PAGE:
Upon ascertaining from the accused that the facts as stated were correct, he was convicted on his own plea of guilty for the offence of Rape c/s 123 and 124 of the Penal Code Act. In justification of the sentence of nine (9) years’ imprisonment proposed in the plea agreement, the learned State Attorney adopted the aggravating factors outlined in the plea agreement which are that; - the maximum penalty for the offence is death, the offence is rampant in the region, the offence was committed in a brutal manner, the victim was dehumanized and embarrassed and suffered both physical and psychological trauma, after being left unconscious at the scene of the attack. There is need to protect society from the accused.

 

In his submissions in mitigation of sentence, the learned defence counsel adopted the mitigating factors outlined in the plea agreement which are that the accused is only 24 years old, a first offender, remorseful and therefore capable of reform. He is the sole breadwinner for the family and their land is on the verge of being taken. He also suffers from epilepsy and ulcers. In his allocutus, the convict stated that his father died, and his mother has remarried. His siblings are in school and he does not know who is helping them. He needs to go back and support his younger siblings. He needs to get out of prison after the sentence and take care of himself for a good future. Their land may be taken away because his siblings are young. He is sickly, has ulcers and diabetes and feels pain all over his body. He will never commit the offence again. It was Satan who deceived him. The victim was not available in court to make her victim impact statement.

 

I have reviewed the proposed sentence of nine years’ imprisonment in light of The Constitution (Sentencing Guidelines for Courts of Judicature) (Practice) Directions, 2013. I have also reviewed current sentencing practices for offences of this nature. In this regard, I have considered the case of Kalibobo Jackson v. Uganda C.A. Cr. Appeal No. 45 of 2001 where the court of appeal in its judgment of 5th December 2001 considered a sentence of 17 years’ imprisonment manifestly excessive in respect of a 25 year old convict found guilty of raping a 70 year old widow and reduced the sentence from 17 years to 7 years’ imprisonment. In the case of Mubogi Twairu Siraj v. Uganda C.A. Cr. Appeal No.20 of 2006, in its judgment of 3rd December 2014, the court of appeal imposed a 17 year term of imprisonment for a 27 year old convict for the offence of rape, who was a first offender and had spent one year on remand. In another case, Naturinda Tamson v. Uganda C.A. Cr. Appeal No. 13 of 2011, in its judgment of 3rd February 2015, the Court of Appeal upheld a sentence of 18 years’ imprisonment for a 29 year old appellant who was convicted of the offence rape committed during the course of a robbery. In Otema v. Uganda, C.A. Cr. Appeal No. 155 of 2008 where the court of appeal in its judgment of 15th June 2015, set aside a sentence of 13 years’ imprisonment and imposed one of 7 years’ imprisonment for a 36 year old convict of the offence of rape who had spent seven years on remand. Lastly, Uganda v. Olupot Francis H.C. Cr. S.C. No. 066 of 2008 where in a judgment of 21st April 2011, a sentence of 2 years’ imprisonment was imposed in respect of  a convict for the offence of rape, who was a first offender and had been on remand for six years.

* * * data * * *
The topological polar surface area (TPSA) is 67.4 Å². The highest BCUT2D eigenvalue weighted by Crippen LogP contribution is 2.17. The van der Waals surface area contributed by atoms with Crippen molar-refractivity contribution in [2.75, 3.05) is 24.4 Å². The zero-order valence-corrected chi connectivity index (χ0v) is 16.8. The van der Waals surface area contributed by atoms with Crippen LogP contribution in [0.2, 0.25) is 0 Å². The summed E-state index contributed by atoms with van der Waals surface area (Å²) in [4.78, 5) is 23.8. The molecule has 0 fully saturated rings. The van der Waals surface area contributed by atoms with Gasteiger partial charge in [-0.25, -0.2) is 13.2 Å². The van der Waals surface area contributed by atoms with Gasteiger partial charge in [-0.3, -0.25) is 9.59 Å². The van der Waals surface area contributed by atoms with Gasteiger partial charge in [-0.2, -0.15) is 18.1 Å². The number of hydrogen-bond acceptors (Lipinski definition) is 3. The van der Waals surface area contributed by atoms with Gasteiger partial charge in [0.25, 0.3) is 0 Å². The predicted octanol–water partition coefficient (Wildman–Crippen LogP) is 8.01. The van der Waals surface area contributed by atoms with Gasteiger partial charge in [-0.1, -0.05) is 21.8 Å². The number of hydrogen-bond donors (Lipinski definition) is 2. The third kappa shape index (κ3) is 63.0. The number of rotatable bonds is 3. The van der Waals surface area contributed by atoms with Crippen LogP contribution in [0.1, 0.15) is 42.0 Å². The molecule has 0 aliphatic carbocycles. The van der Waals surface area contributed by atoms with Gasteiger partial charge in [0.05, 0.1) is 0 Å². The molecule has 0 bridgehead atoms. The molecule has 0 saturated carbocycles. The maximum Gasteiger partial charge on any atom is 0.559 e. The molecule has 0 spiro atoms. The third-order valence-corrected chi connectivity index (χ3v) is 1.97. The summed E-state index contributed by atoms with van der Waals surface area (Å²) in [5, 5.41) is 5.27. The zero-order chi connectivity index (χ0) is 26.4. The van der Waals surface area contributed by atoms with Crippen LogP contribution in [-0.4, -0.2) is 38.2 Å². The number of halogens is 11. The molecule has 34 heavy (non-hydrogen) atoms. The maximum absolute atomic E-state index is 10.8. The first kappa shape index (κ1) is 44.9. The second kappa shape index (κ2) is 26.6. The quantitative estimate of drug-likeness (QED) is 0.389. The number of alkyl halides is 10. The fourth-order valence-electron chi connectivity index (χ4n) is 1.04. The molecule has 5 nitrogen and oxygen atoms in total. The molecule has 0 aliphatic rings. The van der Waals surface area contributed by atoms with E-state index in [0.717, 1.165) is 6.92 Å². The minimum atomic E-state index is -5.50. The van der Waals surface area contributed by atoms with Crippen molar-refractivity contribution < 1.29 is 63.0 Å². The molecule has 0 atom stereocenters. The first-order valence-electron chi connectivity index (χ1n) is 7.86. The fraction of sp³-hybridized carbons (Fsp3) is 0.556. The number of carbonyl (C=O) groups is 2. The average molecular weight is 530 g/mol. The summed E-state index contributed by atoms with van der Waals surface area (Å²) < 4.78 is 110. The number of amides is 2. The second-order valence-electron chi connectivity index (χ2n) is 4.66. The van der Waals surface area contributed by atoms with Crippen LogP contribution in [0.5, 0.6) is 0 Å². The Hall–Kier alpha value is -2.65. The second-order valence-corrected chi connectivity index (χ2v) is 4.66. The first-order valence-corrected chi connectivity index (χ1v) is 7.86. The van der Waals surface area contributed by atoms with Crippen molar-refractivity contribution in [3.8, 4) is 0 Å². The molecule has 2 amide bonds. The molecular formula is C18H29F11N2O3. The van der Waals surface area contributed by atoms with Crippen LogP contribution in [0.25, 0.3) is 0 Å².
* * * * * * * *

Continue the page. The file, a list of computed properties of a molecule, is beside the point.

I have noted the fact that in none of the decisions had the accused pleaded guilty. The sentences were imposed following a conviction after a full trial. A plea of guilty offered readily before commencement of trial usually results in a discount of anywhere up to a third of the sentence that would otherwise be imposed after a full trial. Having considered the sentencing guidelines and the current sentencing practice in relation to offences of this nature, and the fact that the convict has already spent nearly three years on remand (having been charged on 11th November 2014), I reject the sentence proposed in the submitted plea agreement entered into by the accused, his counsel, and the State Attorney and instead, sentence the accused to a term of imprisonment of thirteen (13) years, to be served starting today.

 

Having been convicted and sentenced on his own plea of guilty, the convict is advised that he has a right of appeal against the legality and severity of this sentence, within a period of fourteen days.

 

Dated at Arua this 19th day of April 2017.                             …………………………………..

                                                                                                Stephen Mubiru

                                                                                                Judge.

                                                                                                19.04.17